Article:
Review: Why Don’t We gives its fans a night to remember

by MIKE CHAIKEN

EDITIONS EDITOR

Concerts, especially when you’re young, are about making memories.

If you go with your parents, it’s about a shared moment with mom and dad.

If you go with your friends, it’s about the crazy moments you have when you’re out of sight from the watchful sight of mom and dad.

And, the music of whatever artist you’re watching that night becomes that soundtrack of those memories that follow you for the rest of your lives.

That’s why artists like Backstreet Boys, New Kids on the Block, and the Beach Boys can sell out shows even though they no longer are “boys” or “kids.” When we hear the music of those artists, we remember the smiles of those moments when their melodies first reached our ears.

When the five-some known as Why Don’t We came to the Mohegan Sun Arena on Aug. 9, the crowd in the packed house was overwhelmingly female. There were few boys anywhere in sight, and any possible dads stayed outside of the arena and played the slots, or stayed home altogether. There were more moms (or cool aunts) keeping an eye on some of the younger girls.

Almost no one, other than the aforementioned moms and aunts, crested the age of 17. Most of the crowd was younger than 15.

So, it’s safe to assume for most of the audience, Why Don’t We was their first ever concert. And it was destined to be a permanent part of their memories for years to come.

Although the five band members– Jonah Marais, Corbyn Besson, Daniel Seavey, Jack Avery, and Zach Herron—probably didn’t ponder it, they had an immense responsibility on stage. Not only were they up there for themselves—giving the group another toe-hold on its way up to superstardom—they were making memories for thousands of teens and tweens. Why Don’t We was ensuring that when their audience hears “8 Letters,” “I Don’t Belong In This Club,” “I Still Do,” “Trust Fund Baby,” Something Different,” or “Why Don’t We Just” years from now that they’d relive this moment in the summer of 2019.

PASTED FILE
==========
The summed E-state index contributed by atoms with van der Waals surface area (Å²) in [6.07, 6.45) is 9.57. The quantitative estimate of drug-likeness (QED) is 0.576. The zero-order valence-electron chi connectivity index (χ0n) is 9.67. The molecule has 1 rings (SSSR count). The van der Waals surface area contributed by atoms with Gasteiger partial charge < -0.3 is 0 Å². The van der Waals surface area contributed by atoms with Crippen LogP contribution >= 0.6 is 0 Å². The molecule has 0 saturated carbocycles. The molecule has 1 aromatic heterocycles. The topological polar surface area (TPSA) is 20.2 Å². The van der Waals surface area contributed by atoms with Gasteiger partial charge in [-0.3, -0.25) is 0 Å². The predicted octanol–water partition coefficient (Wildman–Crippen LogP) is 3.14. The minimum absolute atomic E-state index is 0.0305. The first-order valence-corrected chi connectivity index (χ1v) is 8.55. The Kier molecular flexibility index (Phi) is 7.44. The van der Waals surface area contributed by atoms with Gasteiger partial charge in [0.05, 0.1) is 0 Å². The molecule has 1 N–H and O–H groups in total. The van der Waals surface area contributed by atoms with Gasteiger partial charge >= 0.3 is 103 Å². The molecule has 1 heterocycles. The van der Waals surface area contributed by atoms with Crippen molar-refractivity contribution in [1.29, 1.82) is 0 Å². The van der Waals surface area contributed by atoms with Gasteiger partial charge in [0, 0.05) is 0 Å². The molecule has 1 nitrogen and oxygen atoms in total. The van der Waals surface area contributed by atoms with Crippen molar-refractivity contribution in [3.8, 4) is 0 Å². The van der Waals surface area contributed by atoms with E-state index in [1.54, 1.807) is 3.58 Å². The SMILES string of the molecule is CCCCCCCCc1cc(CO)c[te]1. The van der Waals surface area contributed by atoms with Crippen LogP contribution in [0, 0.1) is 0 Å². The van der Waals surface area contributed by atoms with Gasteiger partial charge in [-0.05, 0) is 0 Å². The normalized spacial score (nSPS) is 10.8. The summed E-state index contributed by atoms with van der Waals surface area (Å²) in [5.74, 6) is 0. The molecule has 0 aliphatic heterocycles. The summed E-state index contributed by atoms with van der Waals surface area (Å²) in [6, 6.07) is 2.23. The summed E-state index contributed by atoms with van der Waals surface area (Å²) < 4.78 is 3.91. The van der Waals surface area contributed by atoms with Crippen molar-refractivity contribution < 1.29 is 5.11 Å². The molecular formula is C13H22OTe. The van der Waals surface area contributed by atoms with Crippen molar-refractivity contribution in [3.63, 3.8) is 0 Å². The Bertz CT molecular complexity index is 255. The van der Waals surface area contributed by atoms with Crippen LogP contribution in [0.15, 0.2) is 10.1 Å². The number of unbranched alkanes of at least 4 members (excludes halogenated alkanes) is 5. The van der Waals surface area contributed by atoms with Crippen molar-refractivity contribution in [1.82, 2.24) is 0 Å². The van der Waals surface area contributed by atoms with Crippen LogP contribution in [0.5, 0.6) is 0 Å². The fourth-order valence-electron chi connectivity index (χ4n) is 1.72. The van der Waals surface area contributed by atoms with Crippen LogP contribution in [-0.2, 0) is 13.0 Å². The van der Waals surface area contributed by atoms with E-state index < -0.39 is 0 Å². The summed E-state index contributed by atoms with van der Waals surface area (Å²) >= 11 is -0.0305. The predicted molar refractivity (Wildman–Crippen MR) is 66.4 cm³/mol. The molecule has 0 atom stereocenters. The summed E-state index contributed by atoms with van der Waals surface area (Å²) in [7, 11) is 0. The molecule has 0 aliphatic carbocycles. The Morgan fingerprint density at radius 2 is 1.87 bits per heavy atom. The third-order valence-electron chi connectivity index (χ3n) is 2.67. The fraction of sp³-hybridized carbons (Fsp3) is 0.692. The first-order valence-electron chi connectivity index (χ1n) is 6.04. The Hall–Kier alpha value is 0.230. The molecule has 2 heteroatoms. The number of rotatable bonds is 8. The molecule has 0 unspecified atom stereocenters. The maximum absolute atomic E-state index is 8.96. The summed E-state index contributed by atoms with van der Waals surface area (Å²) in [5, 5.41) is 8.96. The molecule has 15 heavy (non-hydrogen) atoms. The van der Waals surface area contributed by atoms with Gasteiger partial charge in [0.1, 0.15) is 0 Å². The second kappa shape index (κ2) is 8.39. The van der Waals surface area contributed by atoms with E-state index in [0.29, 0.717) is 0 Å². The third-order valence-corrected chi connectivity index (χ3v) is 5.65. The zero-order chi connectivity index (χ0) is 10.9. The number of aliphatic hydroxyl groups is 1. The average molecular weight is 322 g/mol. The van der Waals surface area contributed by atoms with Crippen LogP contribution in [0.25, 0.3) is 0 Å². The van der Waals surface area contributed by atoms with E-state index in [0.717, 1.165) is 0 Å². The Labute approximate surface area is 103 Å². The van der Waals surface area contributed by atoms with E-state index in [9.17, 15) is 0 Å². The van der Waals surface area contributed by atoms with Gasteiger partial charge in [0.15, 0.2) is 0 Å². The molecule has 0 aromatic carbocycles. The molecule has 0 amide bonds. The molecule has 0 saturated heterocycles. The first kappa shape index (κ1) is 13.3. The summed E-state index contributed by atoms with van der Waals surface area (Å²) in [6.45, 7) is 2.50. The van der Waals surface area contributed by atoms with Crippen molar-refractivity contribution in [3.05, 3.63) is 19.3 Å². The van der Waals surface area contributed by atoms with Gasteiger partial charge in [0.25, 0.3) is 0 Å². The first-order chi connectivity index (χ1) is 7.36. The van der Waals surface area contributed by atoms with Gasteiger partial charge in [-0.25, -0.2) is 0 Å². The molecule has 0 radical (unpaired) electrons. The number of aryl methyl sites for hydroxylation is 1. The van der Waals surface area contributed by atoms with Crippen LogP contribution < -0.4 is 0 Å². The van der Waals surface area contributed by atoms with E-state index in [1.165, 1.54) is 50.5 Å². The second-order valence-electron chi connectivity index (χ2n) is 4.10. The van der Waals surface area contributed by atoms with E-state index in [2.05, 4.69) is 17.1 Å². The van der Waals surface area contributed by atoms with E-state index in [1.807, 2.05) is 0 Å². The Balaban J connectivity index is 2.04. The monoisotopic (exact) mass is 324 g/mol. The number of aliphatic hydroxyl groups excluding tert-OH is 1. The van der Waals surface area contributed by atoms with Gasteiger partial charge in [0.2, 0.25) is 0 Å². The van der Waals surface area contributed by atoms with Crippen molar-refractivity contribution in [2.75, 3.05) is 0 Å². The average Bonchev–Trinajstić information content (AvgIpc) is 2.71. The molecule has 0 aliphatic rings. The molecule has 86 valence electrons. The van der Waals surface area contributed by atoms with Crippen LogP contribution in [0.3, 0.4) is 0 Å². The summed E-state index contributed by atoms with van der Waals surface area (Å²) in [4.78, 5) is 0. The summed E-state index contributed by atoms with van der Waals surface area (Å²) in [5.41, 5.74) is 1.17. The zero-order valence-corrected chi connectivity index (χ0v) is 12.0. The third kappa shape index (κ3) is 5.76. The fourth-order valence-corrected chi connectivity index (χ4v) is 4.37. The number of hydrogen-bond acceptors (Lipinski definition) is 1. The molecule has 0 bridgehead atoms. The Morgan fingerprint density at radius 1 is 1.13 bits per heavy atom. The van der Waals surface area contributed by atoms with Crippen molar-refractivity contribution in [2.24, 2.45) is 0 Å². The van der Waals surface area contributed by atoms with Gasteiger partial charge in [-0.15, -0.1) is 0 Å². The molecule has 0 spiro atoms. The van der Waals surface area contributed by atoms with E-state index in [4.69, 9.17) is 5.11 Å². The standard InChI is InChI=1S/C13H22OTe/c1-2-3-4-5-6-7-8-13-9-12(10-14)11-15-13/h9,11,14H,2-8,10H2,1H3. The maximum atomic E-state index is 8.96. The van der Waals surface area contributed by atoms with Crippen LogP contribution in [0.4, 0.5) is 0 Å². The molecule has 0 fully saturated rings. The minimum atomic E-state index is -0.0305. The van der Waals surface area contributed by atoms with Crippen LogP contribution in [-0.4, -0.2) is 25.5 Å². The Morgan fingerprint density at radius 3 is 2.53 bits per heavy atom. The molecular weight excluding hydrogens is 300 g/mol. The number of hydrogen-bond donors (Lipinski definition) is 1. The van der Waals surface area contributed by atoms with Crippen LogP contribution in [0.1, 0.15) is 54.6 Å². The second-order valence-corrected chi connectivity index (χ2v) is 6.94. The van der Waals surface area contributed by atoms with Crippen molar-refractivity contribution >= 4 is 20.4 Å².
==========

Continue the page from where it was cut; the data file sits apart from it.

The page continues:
Fortunately for everyone concerned, Why Don’t We didn’t let their fans down. Throughout their 20-song plus set, the focus was always on the band, with most of the backing tracks provided by recordings. They sang, they danced, and they bantered with the audience, which shouted with excitement at every move from the members.

Why Don’t We’s choreography played to their strengths, pulling from several chapters of the vocal group playbook.

Why Don’t We also is fortunate to have a great number of catchy songs, all of which the audience sang along to throughout the night– having committed lyrics and melodies to heart.

To mix things up, the five guys took several pauses to dash backstage for a quick wardrobe change. It was clear the changing attire was intended to highlight a changing mood and different facet of their personality.

The members of Why Don’t We were polished and determined to please their fans.

It was a dedicated crowd. Several of the audience members in the front row had caught several slots on the tour with mentions of gigs in Alabama, Detroit, and Philadelphia on their assorted itineraries for the “8 Letters” tour. These fans clearly were digging deep into their synapses to create memories for this tour.

But for the rest of the audience, Why Don’t We certainly provided a singular show that its fans would remember, talk to their friends about, and would be blasted across the ‘Gram for a couple of nights to come.

Opening for Why Don’t We were two other up and coming singers, EBEN and Taylor Grey.

EBEN just signed a major recording label deal because of his association with the Why Don’t We tour. He provided a high-energy, freewheeling set that pumped the crowd up considerably for the headliners. With a good number of fans shouting out his name and wearing his t-shirts, EBEN proved to the record company he was a wise investment.

Taylor Grey, the lone female on the bill, demonstrated strong pop vocal skills. And she was a good choice to get the energy flowing at the Mohegan Sun Arena on Aug. 9.

PHOTOS by MIKE CHAIKEN